Mariner and Ship Terminology

I would like to start this thread to get input from everyone on the different terms and sayings that are known in the mariner’s lingo. State the term and describe the meaning and history behind it, or ask about one you’ve heard of and are not sure about the meaning or history. I’ve always found this to be a fascinating topic and cannot recall seeing it here.

Example: [U]Cold enough to freeze the balls off a brass monkey.[/U] Reference to the contraction of brass racks in cold weather that stored cannon balls.

Thanks for playing,

[B][I]Slush Fund[/I][/B] -
A slushy slurry of fat was obtained by boiling or scraping the empty salted meat barrels. This stuff called slush was often sold ashore by
the ship’s cook for the benefit of himself or the crew. The money from the sale became known as a slush fund.

[B][I]Son of a Gun [/I][/B]-
When in port, and with the crew restricted to the ship for any extended period of time, wives and ladies of easy virtue often were allowed to live aboard along with the crew. Sometimes children were born aboard, and a convenient place for this was between guns on the gun deck. If the child’s father was unknown, they were entered in the ship’s log as son of a gun .

[B]Rummage Sale[/B]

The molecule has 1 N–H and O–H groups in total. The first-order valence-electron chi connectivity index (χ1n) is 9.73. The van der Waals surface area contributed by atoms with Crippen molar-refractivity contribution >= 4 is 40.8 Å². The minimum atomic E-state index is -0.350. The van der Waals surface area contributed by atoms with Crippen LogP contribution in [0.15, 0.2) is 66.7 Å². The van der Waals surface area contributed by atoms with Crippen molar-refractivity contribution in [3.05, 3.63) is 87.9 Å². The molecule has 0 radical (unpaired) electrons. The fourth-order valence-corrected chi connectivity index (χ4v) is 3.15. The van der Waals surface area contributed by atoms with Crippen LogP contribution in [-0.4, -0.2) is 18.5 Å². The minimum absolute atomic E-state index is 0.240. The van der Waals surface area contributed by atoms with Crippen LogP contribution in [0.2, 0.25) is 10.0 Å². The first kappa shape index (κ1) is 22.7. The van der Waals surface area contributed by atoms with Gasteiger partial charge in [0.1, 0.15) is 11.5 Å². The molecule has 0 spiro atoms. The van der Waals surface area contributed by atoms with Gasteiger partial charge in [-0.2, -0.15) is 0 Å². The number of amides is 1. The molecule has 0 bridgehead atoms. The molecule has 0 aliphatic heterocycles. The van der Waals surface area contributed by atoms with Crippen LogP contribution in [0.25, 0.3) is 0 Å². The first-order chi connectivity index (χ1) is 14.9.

1526, “act of arranging cargo in a ship,” aphetic of M.Fr. arrumage “arrangement of cargo,” from arrumer “to stow goods in the hold of a ship,” from a- “to” + rumer, probably from Gmc. (cf. O.N. rum “compartment in a ship,” O.H.G. rum “space,” O.E. rum, see room). Meaning “to search (the hold of a ship) thoroughly” first recorded 1628. Rummage sale (1858) originally was a sale at docks of unclaimed goods.

Via [I]The Online Etymology Dictionary[/I]

[B]Horny -[/B] During the time of the California gold rush people were flocking from the east coast to San Francisco. The fastest way to get there was by ship around Cape Horn. Fathers in San Francisco would warn their daughters not to patronize with these men who had been to sea for months knowing there was only one thing one their mind. They referred to these men as “horners”, and it eventually evolved into “horny”.

That kind of reminds me of [U]F[/U]ornicating [U]U[/U]nder the [U]C[/U]ommand of the [U]K[/U]ing.

I thought it was Fornicating Under Consent of King

In the early days of US shipping furtilizer (poo) was shipped in just normal ships. The problem though, was that once it got wet, it would start to decompose and release methane gas (bad deal). So in order to get the fertilizer out of the water in the bottom of the hold the shippers began marking the boxes of fertilizer with Ship High In Transit- SHIT

marking the boxes of fertilizer with [B]Ship High In Transit- SHIT[/B][/quote]

“Shit” is Norwegian word for dirt. :slight_smile:

“Shit” is Norwegian word for dirt. :)[/quote]


I think the word for dirt in Norwegian is “skitt.” Pretty close!

Og takk for sist!

POSH. When traveling by ship from England to India, the preferred side of the vessel was [B]P[/B]ort [B]O[/B]ut, [B]S[/B]tarboard [B]H[/B]ome.